Monday, August 16, 2010

A response to Peter

I posted a link to my last Reflections post, “Bono-fied Christianity,” on the ELCA’s Facebook page and got this response from Peter (who I do not know):

This is exactly why we need the Reformation now more than ever. Christianity is NOT about church, it is NOT about ethics, it is NOT about justice. It is about the freedom from sin, slavery and death that is brought about by Christ's death and resurrection alone and only, and the real-world, tangible comfort that brings to those who trust this Good News.

It’s odd to see such enthusiasm for classic Lutheranism from a young and intelligent person like Peter (not a pastor, btw) while a middle-aged pastor like me is trying to stifle a yawn. No, that isn’t quite right. It’s not so much a yawn as shrug of the shoulders and perhaps a little sigh. Memories of too many seminary lectures come back, all met with another voice: “Well, no, not exactly.” All those solas (“grace alone, faith alone, scripture alone, Christ alone…”) have had too many unfortunate collisions with modern and post-modern realities over the years.

It’s the language, of course, that has become such problem. What do any of those words mean to ordinary people in 2010? One of the characteristics of a cult is that its members use a coded vocabulary which is truly understood only by them, and Christianity has been progressively sliding into that status.

Skipping for the moment the “NOTs” of the second sentence, consider the positive affirmations of the third: “freedom from sin, slavery and death.” The reality is that no one experiences freedom from any of those things—not Christians, not anyone. We all do bad things and have bad things done to us, throughout our life. We all experience bondages of one kind or another, many of which are simply functions of the circumstances of our birth. And as we all know, one of the two certainties of human existence is death.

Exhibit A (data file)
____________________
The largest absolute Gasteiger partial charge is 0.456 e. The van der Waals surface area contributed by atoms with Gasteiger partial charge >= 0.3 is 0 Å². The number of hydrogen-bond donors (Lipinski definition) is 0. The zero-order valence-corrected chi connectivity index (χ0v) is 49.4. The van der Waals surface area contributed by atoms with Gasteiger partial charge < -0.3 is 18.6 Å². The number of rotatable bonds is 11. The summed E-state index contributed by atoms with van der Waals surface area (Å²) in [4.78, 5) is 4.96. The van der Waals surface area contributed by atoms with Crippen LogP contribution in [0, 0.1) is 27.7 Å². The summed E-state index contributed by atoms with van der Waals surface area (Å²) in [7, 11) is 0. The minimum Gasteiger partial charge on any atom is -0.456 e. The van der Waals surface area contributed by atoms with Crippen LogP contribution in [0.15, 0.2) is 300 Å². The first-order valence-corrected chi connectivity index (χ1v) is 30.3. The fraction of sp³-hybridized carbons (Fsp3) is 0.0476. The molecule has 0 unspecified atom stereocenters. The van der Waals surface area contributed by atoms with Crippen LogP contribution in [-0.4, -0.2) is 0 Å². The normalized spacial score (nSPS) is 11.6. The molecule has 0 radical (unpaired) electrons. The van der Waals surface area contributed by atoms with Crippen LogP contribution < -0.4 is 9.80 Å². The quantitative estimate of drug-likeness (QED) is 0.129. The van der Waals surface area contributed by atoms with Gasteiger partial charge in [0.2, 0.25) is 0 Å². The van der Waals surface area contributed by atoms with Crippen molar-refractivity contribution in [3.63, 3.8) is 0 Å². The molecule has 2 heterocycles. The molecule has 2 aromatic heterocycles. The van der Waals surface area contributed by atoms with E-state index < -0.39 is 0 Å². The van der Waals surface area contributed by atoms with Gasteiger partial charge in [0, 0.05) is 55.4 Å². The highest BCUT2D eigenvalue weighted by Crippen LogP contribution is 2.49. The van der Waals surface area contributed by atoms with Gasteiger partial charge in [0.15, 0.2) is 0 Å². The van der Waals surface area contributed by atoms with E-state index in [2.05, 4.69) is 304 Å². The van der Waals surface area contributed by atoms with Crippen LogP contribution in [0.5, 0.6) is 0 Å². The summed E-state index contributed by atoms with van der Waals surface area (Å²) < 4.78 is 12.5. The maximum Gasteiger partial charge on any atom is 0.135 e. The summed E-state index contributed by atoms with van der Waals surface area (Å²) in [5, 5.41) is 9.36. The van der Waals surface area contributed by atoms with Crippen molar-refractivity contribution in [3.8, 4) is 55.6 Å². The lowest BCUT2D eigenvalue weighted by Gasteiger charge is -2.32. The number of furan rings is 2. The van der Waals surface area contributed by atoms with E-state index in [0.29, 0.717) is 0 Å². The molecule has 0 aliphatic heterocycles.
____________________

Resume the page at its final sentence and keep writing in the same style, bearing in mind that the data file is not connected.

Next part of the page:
To be somewhat more serious, consider this last one: death. I rarely encounter people who are overly concerned about the prospect of their being dead, and this is especially true among the elderly (who sometimes are looking forward to it). People are concerned about becoming sick and of the process of dying. People often are very concerned about someone else being dead, such as a spouse or other family member. People are generally not concerned about their own mortality, and this is true whether they are actively religious or not, or whether they believe in an after-life or not.

This is remarkable and I don’t think it has been recognized what a game-changer this has been for the church and Christian life. There are many explanations, of course. The dramatic increase in life expectancy is a big one and science’s influence on our worldview is another. Many no longer believe in any existence after this life, but even for those that do it has become such a blur or generically good thing that it has no real content.

Thus, the “freedom from sin, slavery and death” that Christian faith promises has lost its traditional content. It cannot be existentially true for people because these things are simply inescapable parts of the human condition. To postpone this freedom to some other future existence renders it practically meaningless for most people. If Jesus’ primary achievement is presented as having won this “freedom” it means his relevance will also be fading fast. It’s hard to see where “the real-world, tangible comfort” is to come from in this circumstance.

As for the “NOTs,” I think that in the case of the church it is simply untrue historically but it is becoming true now, which is what my post (and others previously) was all about. Christianity is de-coupling from the church and thus less and less about the church.

As for it not being about ethics or justice—well, this is the heart of the matter. I think this notion is fundamentally wrong, and as wrong as could be. I would agree that for centuries the church imagined itself being a salvation dispensary. As the marketing/evangelism department will attest, however, customer interest in this product has dropped off the cliff.